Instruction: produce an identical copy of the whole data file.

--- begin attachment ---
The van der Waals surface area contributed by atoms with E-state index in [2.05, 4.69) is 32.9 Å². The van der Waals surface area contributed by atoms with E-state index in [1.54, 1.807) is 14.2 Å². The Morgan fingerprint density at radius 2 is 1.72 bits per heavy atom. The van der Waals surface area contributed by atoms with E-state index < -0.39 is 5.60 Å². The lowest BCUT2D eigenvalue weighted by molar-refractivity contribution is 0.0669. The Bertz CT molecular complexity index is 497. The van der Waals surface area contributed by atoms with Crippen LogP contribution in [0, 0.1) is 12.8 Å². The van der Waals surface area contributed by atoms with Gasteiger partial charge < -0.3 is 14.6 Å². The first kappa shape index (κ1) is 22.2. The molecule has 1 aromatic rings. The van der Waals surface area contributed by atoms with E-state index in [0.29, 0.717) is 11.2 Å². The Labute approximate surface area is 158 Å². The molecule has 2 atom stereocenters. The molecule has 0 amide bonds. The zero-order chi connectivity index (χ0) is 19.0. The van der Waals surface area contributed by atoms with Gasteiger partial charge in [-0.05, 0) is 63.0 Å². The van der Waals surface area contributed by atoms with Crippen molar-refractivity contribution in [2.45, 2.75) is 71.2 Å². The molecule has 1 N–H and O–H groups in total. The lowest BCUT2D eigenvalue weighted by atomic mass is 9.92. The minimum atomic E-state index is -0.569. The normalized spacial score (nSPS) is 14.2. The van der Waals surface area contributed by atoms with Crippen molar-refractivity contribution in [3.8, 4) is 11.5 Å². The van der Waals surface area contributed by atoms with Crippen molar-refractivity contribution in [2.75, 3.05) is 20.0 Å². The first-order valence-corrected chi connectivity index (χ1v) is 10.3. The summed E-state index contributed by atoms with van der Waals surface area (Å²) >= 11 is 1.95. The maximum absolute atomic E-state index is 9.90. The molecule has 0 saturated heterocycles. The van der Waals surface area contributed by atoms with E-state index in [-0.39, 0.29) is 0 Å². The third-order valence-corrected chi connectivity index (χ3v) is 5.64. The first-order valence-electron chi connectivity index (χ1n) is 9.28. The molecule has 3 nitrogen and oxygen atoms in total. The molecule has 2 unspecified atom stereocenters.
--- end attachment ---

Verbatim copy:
The van der Waals surface area contributed by atoms with E-state index in [2.05, 4.69) is 32.9 Å². The van der Waals surface area contributed by atoms with E-state index in [1.54, 1.807) is 14.2 Å². The Morgan fingerprint density at radius 2 is 1.72 bits per heavy atom. The van der Waals surface area contributed by atoms with E-state index < -0.39 is 5.60 Å². The lowest BCUT2D eigenvalue weighted by molar-refractivity contribution is 0.0669. The Bertz CT molecular complexity index is 497. The van der Waals surface area contributed by atoms with Crippen LogP contribution in [0, 0.1) is 12.8 Å². The van der Waals surface area contributed by atoms with Gasteiger partial charge < -0.3 is 14.6 Å². The first kappa shape index (κ1) is 22.2. The molecule has 1 aromatic rings. The van der Waals surface area contributed by atoms with E-state index in [0.29, 0.717) is 11.2 Å². The Labute approximate surface area is 158 Å². The molecule has 2 atom stereocenters. The molecule has 0 amide bonds. The zero-order chi connectivity index (χ0) is 19.0. The van der Waals surface area contributed by atoms with Gasteiger partial charge in [-0.05, 0) is 63.0 Å². The van der Waals surface area contributed by atoms with Crippen molar-refractivity contribution in [2.45, 2.75) is 71.2 Å². The molecule has 1 N–H and O–H groups in total. The lowest BCUT2D eigenvalue weighted by atomic mass is 9.92. The minimum atomic E-state index is -0.569. The normalized spacial score (nSPS) is 14.2. The van der Waals surface area contributed by atoms with Crippen molar-refractivity contribution in [3.8, 4) is 11.5 Å². The van der Waals surface area contributed by atoms with Crippen molar-refractivity contribution in [2.75, 3.05) is 20.0 Å². The first-order valence-corrected chi connectivity index (χ1v) is 10.3. The summed E-state index contributed by atoms with van der Waals surface area (Å²) >= 11 is 1.95. The maximum absolute atomic E-state index is 9.90. The molecule has 0 saturated heterocycles. The van der Waals surface area contributed by atoms with E-state index in [-0.39, 0.29) is 0 Å². The third-order valence-corrected chi connectivity index (χ3v) is 5.64. The first-order valence-electron chi connectivity index (χ1n) is 9.28. The molecule has 3 nitrogen and oxygen atoms in total. The molecule has 2 unspecified atom stereocenters.